We use a global chemical transport model (MOZART-2) to estimate the effects of surface emissions of methanol on tropospheric oxidants. The importance of methanol in tropospheric chemistry is two fold. First, methanol has a relatively large surface emission with an estimated global emission of 70 to 350 Tg methanol/year. The estimated methanol flux is comparable to other major hydrocarbon surface emissions such as isoprene and total monoterpenes, but the chemical lifetime of methanol is several days (in the boundary layer) to a few weeks (in the upper troposphere), which is much longer than the chemical lifetime of isoprene or monoterpenes (For example, the chemical lifetime of isoprene is about 2 hours). With a surface emission of 104 to 312 Tg methanol/year (encompasses estimated uncertainty in methanol emissions), the calculation shows that on average, the inclusion of methanol emission produces approximately 1-2% increase in O3, 1-3% decrease in OH, 3-5% increase in HO2, and 3-9% increase in CH2O globally. The maximum perturbation to the oxidants occurs in the tropical upper troposphere. However, the uncertainty associated with current methanol emission estimates produces significantly different model predictions of tropospheric oxidant distributions.

  5. Safety and tolerability of combination antimalarial therapies for uncomplicated falciparum malaria in Ugandan children

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    Kamya Moses R

    2008-06-01

    Full Text Available Abstract Background Combination antimalarial therapy is recommended for the treatment of uncomplicated falciparum malaria in Africa; however, some concerns about the safety and tolerability of new regimens remain. This study compared the safety and tolerability of three combination antimalarial regimens in a cohort of Ugandan children. Methods A longitudinal, single-blind, randomized clinical trial of children was conducted between November 2004 and May 2007 in Kampala, Uganda. Upon diagnosis of the first episode of uncomplicated malaria, participants were randomized to treatment with amodiaquine + sulphadoxine-pyrimethamine (AQ+SP, artesunate + amodiaquine (AS+AQ, or artemether-lumefantrine (AL. Once randomized, participants received the same regimen for all subsequent episodes of uncomplicated malaria. Participants were actively monitored for adverse events for the first 14 days after each treatment, and then passively followed until their next study medication treatment, or withdrawal from study. Outcome measures included the risk of adverse events at 14 and 42 days after treatment. Results Of 601 enrolled children, 382 were diagnosed with at least one episode of uncomplicated malaria and were treated with study medications. The median age at treatment was 6.3 years (range 1.1 – 12.3 years. At 14 days of follow-up, AQ+SP treatment was associated with a higher risk of anorexia, weakness, and subjective fever than treatment with AL, and a higher risk of weakness, and subjective fever than treatment with AS+AQ. Treatment with AL was associated with a higher risk of elevated temperature. Repeated episodes of neutropaenia associated with AS+AQ were detected in one participant. Considering only children less than five years, those who received AQ+SP were at higher risk of developing moderate or severe anorexia and weakness than those treated with AL (anorexia: RR 3.82, 95% CI 1.59 – 9.17; weakness: RR 5.40, 95% CI 1.86 – 15.7, or AS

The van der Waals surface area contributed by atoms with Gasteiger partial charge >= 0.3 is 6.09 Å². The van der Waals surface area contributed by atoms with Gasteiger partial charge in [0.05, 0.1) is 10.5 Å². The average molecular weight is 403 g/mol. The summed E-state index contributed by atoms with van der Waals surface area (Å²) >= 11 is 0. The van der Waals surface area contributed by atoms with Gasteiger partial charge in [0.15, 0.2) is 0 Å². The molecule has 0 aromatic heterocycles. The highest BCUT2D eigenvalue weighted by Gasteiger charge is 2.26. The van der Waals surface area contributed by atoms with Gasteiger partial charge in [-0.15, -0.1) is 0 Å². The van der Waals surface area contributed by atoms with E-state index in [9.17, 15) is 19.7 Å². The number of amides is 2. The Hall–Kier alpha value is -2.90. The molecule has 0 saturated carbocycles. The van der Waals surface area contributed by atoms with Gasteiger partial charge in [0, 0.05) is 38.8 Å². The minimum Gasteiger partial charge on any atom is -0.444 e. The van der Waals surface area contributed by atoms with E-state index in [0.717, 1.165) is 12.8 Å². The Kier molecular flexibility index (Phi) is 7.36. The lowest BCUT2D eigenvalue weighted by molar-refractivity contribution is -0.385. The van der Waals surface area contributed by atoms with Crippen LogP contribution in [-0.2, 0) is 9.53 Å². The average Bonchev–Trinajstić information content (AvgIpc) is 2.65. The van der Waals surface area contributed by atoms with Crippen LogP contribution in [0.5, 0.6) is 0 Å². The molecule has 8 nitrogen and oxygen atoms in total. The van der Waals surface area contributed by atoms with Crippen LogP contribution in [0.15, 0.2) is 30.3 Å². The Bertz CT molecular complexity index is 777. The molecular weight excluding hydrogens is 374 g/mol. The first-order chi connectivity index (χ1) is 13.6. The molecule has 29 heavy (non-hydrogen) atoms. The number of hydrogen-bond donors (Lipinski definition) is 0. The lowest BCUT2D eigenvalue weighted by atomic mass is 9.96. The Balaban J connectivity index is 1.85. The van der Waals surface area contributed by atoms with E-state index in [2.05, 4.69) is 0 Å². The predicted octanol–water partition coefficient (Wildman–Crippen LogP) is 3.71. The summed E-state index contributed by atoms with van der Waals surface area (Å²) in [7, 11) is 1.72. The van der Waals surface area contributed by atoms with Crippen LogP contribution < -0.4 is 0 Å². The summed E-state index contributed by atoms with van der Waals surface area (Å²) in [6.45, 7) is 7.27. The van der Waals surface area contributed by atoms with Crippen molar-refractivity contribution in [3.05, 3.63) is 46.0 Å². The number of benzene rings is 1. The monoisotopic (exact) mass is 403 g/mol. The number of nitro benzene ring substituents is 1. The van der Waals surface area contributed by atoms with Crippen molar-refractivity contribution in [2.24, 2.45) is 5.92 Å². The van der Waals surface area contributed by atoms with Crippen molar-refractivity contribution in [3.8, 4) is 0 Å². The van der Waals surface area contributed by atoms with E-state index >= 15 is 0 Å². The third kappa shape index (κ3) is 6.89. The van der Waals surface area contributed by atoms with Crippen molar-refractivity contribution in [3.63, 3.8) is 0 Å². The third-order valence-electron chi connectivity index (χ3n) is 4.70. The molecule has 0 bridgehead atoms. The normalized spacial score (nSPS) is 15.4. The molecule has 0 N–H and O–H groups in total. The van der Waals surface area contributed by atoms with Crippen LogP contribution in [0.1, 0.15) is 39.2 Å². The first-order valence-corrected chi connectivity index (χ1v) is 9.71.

6. Smart nanocrystals of artemether: fabrication, characterization, and comparative in vitro and in vivo antimalarial evaluation

    Science.gov (United States)

    Shah, Syed Muhammad Hassan; Ullah, Farhat; Khan, Shahzeb; Shah, Syed Muhammad Mukarram; de Matas, Marcel; Hussain, Zahid; Minhas, Muhammad Usman; AbdEl-Salam, Naser M; Assi, Khaled Hafez; Isreb, Mohammad

    2016-01-01

    Artemether (ARTM) is a very effective antimalarial drug with poor solubility and consequently low bioavailability. Smart nanocrystals of ARTM with particle size of 161±1.5 nm and polydispersity index of 0.172±0.01 were produced in <1 hour using a wet milling technology, Dena® DM-100. The crystallinity of the processed ARTM was confirmed using differential scanning calorimetry and powder X-ray diffraction. The saturation solubility of the ARTM nanocrystals was substantially increased to 900 µg/mL compared to the raw ARTM in water (145.0±2.3 µg/mL) and stabilizer solution (300.0±2.0 µg/mL). The physical stability studies conducted for 90 days demonstrated that nanocrystals stored at 2°C–8°C and 25°C were very stable compared to the samples stored at 40°C. The nanocrystals were also shown to be stable when processed at acidic pH (2.0). The solubility and dissolution rate of ARTM nanocrystals were significantly increased (P<0.05) compared to those of its bulk powder form. The results of in vitro studies showed significant antimalarial effect (P<0.05) against Plasmodium falciparum and Plasmodium vivax. The IC50 (median lethal oral dose) value of ARTM nanocrystals was 28- and 54-fold lower than the IC50 value of unprocessed drug and 13- and 21-fold lower than the IC50 value of the marketed tablets, respectively. In addition, ARTM nanocrystals at the same dose (2 mg/kg) showed significantly (P<0.05) higher reduction in percent parasitemia (89%) against P. vivax compared to the unprocessed (27%), marketed tablets (45%), and microsuspension (60%). The acute toxicity study demonstrated that the LD50 value of ARTM nanocrystals is between 1,500 mg/kg and 2,000 mg/kg when given orally. This study demonstrated that the wet milling technology (Dena® DM-100) can produce smart nanocrystals of ARTM with enhanced antimalarial activities. PMID:27920499